- Historic Sites
August 1974 | Volume 25, Issue 5
But there is another measure, as seen in Alexander Hamilton’s judgment that the true test of good government is necessarily the administrative system it produces. By that standard the present-day bureaucracy comes off quite well. Over the last hundred years it has maintained a generally high level of performance; it has yet, for example, to create a crisis of confidence in this century on the order of Teapot Dome or Watergate, both of which were the work of executive appointees and not of career civil servants. Certainly it has kept the government functioning during the latter scandal while the President and Congress seemed to give way to drift and indecision over the matter of impeachment and the energy crisis. As for the inevitable administrative foul-ups—which are clearly part of the record—the bureaucracy of big government, on balance, has performed no better and no worse than the bureaucracy of big business, as anyone who has attempted to correct a billing error or secure a warranty claim from a major corporation can attest.
Why then is it always open season on the bureaucrat? Why in an age of complex administrative systems is the governmental employee singled out for derogation? Two reasons, at least, supply the explanation. One is the historic role of the bureaucracy; the other is the peculiarly American perception of what government service actually entails.
The bureaucracy as a distinct unit of government probably dates from the time of Hammurabi, the king of ancient Babylonia (about 1700 B.C.). Since then the form has undergone profound change, notably in the degree of its complexity and specialization; but throughout its long history there has been one constant: bureaucracy outside the United States has always been identified with the interests of the ruling power rather than with the people at large. As a consequence bureaucrats have generally been viewed with suspicion and fear because of the authority they possessed as the visible agents—especially in modern times—of the state.
Added to the basic distrust of concentrated power, which in the European experience often meant oppression, was a contempt for the selection system whereby government workers were chosen for their jobs. Until fairly recent times (the first civil-service reforms were introduced in England after 1840) talent and expertise were the least significant factors involved. Loyalty to the king or the ruling party, nepotism, favoritism, and intrigue underlay most appointments, many of which, at the upper levels of government at least, were mere sinecures offering good salaries—in effect, public pensions—for little or no work. As late as a hundred years ago, for example, the English bureaucracy, which is now a model administrative system, was known, in the words of John Bright, a leading reformer, as “the outdoor relief department of the British aristocracy.” Elsewhere the civil service as a whole was seen as a necessary evil, staffed by petty individuals who were given to subservience before those they took to be their betters and to arrogance in their dealings with the public. Their primary concerns were selfprotection and their own convenience at the expense of the services they were appointed to provide.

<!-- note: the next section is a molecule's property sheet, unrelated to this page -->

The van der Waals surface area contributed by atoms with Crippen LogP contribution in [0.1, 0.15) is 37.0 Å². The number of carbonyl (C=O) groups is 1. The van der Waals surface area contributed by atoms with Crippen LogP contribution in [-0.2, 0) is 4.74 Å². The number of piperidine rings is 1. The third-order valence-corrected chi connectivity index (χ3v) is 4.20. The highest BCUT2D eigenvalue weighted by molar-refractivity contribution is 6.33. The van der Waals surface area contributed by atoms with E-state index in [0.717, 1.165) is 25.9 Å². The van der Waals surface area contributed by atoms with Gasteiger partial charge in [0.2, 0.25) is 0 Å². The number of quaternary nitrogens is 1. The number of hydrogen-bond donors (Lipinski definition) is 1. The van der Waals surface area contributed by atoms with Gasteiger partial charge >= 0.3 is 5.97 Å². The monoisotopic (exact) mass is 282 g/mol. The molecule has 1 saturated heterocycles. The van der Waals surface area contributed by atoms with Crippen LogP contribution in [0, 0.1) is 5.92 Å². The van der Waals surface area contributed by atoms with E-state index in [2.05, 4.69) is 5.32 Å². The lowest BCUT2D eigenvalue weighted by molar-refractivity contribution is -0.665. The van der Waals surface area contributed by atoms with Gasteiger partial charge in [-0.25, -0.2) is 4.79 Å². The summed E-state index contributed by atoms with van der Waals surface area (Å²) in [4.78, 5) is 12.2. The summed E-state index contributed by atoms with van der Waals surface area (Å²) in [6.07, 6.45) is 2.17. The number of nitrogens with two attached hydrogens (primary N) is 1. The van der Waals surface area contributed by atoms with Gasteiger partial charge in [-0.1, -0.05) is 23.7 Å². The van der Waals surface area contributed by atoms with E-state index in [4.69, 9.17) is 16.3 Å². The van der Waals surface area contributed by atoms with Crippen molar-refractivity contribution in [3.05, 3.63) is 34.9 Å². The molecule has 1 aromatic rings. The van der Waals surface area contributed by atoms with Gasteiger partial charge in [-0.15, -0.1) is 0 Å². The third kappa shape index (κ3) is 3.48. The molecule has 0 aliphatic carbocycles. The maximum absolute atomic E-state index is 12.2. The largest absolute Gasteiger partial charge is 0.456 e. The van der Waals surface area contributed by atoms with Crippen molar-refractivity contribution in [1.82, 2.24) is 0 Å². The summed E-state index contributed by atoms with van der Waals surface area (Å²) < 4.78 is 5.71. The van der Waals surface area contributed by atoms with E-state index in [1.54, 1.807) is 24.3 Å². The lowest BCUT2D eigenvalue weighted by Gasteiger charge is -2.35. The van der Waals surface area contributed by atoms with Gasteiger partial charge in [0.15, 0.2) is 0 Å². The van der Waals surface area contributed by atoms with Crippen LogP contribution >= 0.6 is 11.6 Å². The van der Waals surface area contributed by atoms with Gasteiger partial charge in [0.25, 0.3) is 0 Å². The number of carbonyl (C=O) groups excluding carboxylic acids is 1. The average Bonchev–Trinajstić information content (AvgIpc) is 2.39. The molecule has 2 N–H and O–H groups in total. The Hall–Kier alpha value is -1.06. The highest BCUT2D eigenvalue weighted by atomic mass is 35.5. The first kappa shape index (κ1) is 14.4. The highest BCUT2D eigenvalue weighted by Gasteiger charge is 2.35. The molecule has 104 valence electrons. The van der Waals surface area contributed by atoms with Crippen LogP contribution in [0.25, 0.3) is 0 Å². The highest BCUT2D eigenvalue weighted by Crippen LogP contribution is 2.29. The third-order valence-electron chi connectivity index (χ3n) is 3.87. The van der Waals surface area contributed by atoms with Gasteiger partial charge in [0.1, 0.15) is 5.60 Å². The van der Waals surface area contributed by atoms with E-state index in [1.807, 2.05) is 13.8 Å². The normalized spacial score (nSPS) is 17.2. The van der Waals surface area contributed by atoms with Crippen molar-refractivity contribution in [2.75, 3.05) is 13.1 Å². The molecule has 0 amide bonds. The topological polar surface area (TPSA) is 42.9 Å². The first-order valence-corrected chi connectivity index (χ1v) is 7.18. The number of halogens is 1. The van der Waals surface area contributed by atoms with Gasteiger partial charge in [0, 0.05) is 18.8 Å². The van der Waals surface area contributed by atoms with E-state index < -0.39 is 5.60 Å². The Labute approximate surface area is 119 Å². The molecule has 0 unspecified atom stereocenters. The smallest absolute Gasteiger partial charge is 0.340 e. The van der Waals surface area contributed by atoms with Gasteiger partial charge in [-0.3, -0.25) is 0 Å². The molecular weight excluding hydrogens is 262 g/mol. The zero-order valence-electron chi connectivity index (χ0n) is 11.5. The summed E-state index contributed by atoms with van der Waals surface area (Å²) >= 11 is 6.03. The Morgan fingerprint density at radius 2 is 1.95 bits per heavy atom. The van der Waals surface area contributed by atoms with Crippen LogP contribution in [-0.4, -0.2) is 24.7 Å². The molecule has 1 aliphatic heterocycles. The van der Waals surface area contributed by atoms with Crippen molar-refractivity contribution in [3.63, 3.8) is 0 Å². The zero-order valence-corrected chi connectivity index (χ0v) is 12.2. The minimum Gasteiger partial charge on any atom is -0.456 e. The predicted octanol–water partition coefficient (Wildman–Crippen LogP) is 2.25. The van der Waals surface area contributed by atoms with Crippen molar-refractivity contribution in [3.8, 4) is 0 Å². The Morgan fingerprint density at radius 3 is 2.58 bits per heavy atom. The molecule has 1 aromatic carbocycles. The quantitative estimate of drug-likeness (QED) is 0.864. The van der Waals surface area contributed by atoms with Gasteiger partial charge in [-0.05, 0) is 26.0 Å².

In America much the same evaluation has persisted to our own time but for reasons uniquely our own. Until 1930 government played only a peripheral role in the lives of most Americans. Its principal function was to provide for the national defense and to secure the orderly growth of the nation by maintaining a sound currency and effective trade relations with foreign states. It offered virtually no social legislation, and its regulatory functions, if they existed at all, were both hesitant and minuscule. The role of the bureaucracy was as a consequence essentially clerical and custodial, and staff size in every department was small, the Postal Service presenting the one exception. In 1861, when the federal civilian bureaucracy totalled 36,672 workers, or roughly one employee for every 857 persons in the population, 30,000 serviced the mails. In 1930, on the eve of the New Deal, one of every two federal employees was in the postal department.
During the first hundred and forty years under the Constitution, then, no sizable bureaucracy appeared. But it was not simply the role of government as a limited agent that precluded the emergence of a governing class like the modern civil services in England or France. The essential stability of the American political order robbed the federal bureaucracy of at least one function that is central to some of its European counterparts—that of defending the state against the threatened depredations of shifting regimes. Where in certain European states, notably France, a shift in the ruling political party has often meant a fundamental change in national ideology, the transfer of power in the United States has produced no extraordinary upheavals. Few radical innovations result from a change in administration, and the basic ideology of the nation remains the same. Institutions are largely unchanged, and the bulk of the bureaucracy, the civil service corps, is hardly aware that a new party and a new President govern.